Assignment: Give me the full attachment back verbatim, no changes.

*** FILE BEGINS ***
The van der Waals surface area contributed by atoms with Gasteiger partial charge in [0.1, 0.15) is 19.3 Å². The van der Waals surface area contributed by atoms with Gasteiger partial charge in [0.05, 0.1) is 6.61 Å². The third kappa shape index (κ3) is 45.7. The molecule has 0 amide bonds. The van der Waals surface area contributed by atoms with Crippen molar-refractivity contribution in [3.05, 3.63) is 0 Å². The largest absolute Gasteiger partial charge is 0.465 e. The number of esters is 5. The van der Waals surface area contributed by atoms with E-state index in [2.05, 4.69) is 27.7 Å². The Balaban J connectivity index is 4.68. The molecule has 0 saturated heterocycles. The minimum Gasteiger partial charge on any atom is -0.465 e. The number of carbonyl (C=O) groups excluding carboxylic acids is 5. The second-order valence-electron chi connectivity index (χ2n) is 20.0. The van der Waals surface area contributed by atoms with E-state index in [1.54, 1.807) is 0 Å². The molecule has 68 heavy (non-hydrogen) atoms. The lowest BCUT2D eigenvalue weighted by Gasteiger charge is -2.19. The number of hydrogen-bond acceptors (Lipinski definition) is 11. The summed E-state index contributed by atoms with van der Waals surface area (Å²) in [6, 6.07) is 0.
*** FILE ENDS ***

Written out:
The van der Waals surface area contributed by atoms with Gasteiger partial charge in [0.1, 0.15) is 19.3 Å². The van der Waals surface area contributed by atoms with Gasteiger partial charge in [0.05, 0.1) is 6.61 Å². The third kappa shape index (κ3) is 45.7. The molecule has 0 amide bonds. The van der Waals surface area contributed by atoms with Crippen molar-refractivity contribution in [3.05, 3.63) is 0 Å². The largest absolute Gasteiger partial charge is 0.465 e. The number of esters is 5. The van der Waals surface area contributed by atoms with E-state index in [2.05, 4.69) is 27.7 Å². The Balaban J connectivity index is 4.68. The molecule has 0 saturated heterocycles. The minimum Gasteiger partial charge on any atom is -0.465 e. The number of carbonyl (C=O) groups excluding carboxylic acids is 5. The second-order valence-electron chi connectivity index (χ2n) is 20.0. The van der Waals surface area contributed by atoms with E-state index in [1.54, 1.807) is 0 Å². The molecule has 68 heavy (non-hydrogen) atoms. The lowest BCUT2D eigenvalue weighted by Gasteiger charge is -2.19. The number of hydrogen-bond acceptors (Lipinski definition) is 11. The summed E-state index contributed by atoms with van der Waals surface area (Å²) in [6, 6.07) is 0.